19. To cardiovascular disease and beyond: new therapeutic perspectives of statins in autoimmune diseases and cancer.

    Science.gov (United States)

    Lopez-Pedrera, Chary; Ruiz-Limon, Patricia; Valverde-Estepa, Araceli; Barbarroja, Nuria; Rodriguez-Ariza, Antonio

    2012-06-01

    Statins have been successfully used in patients with hypercholesterolemia and cardiovascular diseases, but there is increasing evidence that they exert effects by much exceeding the lowering of cholesterol levels. Statins have antiatherosclerotic, antiinflammatory, antioxidant, immunomodulatory and antithrombotic effects. These "pleiotropic" effects stem from their inhibition of prenylation of the small GTP-binding proteins Ras and Rho, and to the disruption, or depletion, of cholesterol rich membrane micro-domains (membrane rafts). Through these pathways statins modulate immune responses by altering cytokine levels and by affecting the function of cells involved in both innate and adaptive responses. Anti-inflammatory and immunosuppressory properties of statins provide the rationale for their potential application in conditions in which the inflammation and immune response represent key pathogenic mechanisms, such as antiphospholipid syndrome, rheumatoid arthritis and systemic lupus erythematosus. Reduction of atherosclerosis progression in autoimmunity is also a very important effect. Statins pathways of action in systemic autoimmune diseases, and their potential therapeutic use are discussed in this review. The inhibition of mevalonate pathway by statins impairs modification of Ras and Rho GTPases, which play key roles in signaling pathways related to tumor formation, metastasis and cell death. There is experimental and clinical evidence that statins may improve the therapeutic outcome of anticancer drugs. Thus, this review will also discuss recent insights into the molecular mechanisms underlying the anticancer effects of statins and their assessment as promising candidates for inclusion into current therapeutic regimens for the treatment of malignant diseases.

  20. Emerging nutrition science on fatty acids and cardiovascular disease: nutritionists' perspectives.

    Science.gov (United States)

    Kris-Etherton, Penny M; Fleming, Jennifer A

    2015-05-01

    Recent dietary guidance for heart health recommends a reduction (by ∼50%) in saturated fatty acid (SFA) intake to reduce LDL cholesterol and to decrease risk of cardiovascular disease (CVD). The 2010 Dietary Guidelines for Americans recommends substituting unsaturated fat [both polyunsaturated and monounsaturated fatty acids (PUFAs and MUFAs, respectively)] for SFAs. There are many dietary options that can be implemented to replace SFAs, given the different sources of unsaturated fats in the food supply. Compelling evidence exists for the cardioprotective benefits of n-3 (ω-3) PUFAs, both marine- and plant-derived. In addition, the evidence of cardioprotective benefits of n-6 (ω-6) PUFAs is strong, whereas that for MUFAs is mixed, although there is emerging evidence of benefits. Quantitatively, lowering SFAs by 50% will require, in part, substituting food sources of n-6 and n-3 PUFAs and MUFAs for food sources of SFAs. The use of n-3 PUFAs as a replacement for SFAs will result in a shortfall in reaching the SFA goal because of the relatively low amounts that can be incorporated in the diet, even with very high n-3 PUFA substitution. SFAs also can be replaced with dietary carbohydrate and/or protein. Replacing SFAs with carbohydrate, specifically refined sources, however, has little impact on reducing CVD risk. There is evidence about the health benefits of dietary protein on CVD risk, which merits study. Dietary guidelines have advanced considerably with the "replacement of SFA with unsaturated fat message" instead of recommending decreasing SFAs alone. A key question that remains is what is the optimal mix of macronutrients to maximally reduce CVD risk.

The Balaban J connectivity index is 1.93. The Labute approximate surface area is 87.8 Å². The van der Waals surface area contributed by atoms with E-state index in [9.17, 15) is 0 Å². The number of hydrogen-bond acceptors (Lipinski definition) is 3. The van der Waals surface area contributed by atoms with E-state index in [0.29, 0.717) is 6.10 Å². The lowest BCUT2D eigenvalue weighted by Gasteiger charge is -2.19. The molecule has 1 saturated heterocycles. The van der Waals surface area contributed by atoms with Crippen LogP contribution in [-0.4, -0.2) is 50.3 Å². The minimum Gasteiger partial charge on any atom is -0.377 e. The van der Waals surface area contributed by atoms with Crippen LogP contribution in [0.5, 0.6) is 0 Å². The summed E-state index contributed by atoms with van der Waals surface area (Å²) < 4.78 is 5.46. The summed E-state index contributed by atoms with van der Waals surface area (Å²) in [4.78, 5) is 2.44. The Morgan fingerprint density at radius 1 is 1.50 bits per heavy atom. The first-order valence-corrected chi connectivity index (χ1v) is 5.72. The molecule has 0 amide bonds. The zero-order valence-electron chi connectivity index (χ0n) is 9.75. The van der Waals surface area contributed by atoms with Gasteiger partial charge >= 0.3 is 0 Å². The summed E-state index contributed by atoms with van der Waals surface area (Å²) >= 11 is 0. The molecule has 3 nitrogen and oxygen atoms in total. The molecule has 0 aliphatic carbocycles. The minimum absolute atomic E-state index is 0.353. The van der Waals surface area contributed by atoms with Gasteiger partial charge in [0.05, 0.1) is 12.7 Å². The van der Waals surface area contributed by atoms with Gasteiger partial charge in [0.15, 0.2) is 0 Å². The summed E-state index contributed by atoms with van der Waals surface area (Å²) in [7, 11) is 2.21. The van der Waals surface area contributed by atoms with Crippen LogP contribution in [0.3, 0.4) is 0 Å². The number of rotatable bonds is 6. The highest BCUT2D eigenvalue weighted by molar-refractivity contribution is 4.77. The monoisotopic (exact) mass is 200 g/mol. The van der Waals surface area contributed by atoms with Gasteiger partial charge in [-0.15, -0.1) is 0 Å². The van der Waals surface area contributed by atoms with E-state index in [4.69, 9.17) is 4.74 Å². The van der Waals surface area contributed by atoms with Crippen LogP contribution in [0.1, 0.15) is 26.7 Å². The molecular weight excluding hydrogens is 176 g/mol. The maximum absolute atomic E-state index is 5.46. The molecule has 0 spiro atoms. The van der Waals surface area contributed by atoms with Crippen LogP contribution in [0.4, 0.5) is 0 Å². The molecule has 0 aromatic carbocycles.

1. Do behavioral responses mediate or moderate the relation between cardiovascular reactivity to stress and parental history of hypertension?

    Science.gov (United States)

    Frazer, Nicole L; Larkin, Kevin T; Goodie, Jeffrey L

    2002-05-01

    To examine whether differences in behavioral responses to stress mediated or moderated the relation between cardiovascular response to stress and parental history of hypertension, 64 healthy undergraduates-16 men with hypertensive parents (PH+), 16 men without hypertensive parents (PH-), 16 PH+ women, and 16 PH- women-participated in a mental arithmetic task, mirror tracing task, and 2 interpersonal role plays. PH+ participants exhibited higher resting heart rates than PH- participants and higher resting systolic blood pressures (SBPs) than PH- women. PH+ participants exhibited greater SBP responses to tasks and engaged in more negative verbal and nonverbal behavior across tasks than PH- counterparts. Differences in behavioral responding neither mediated nor moderated the observed relation between parental history status and SBP response to stress.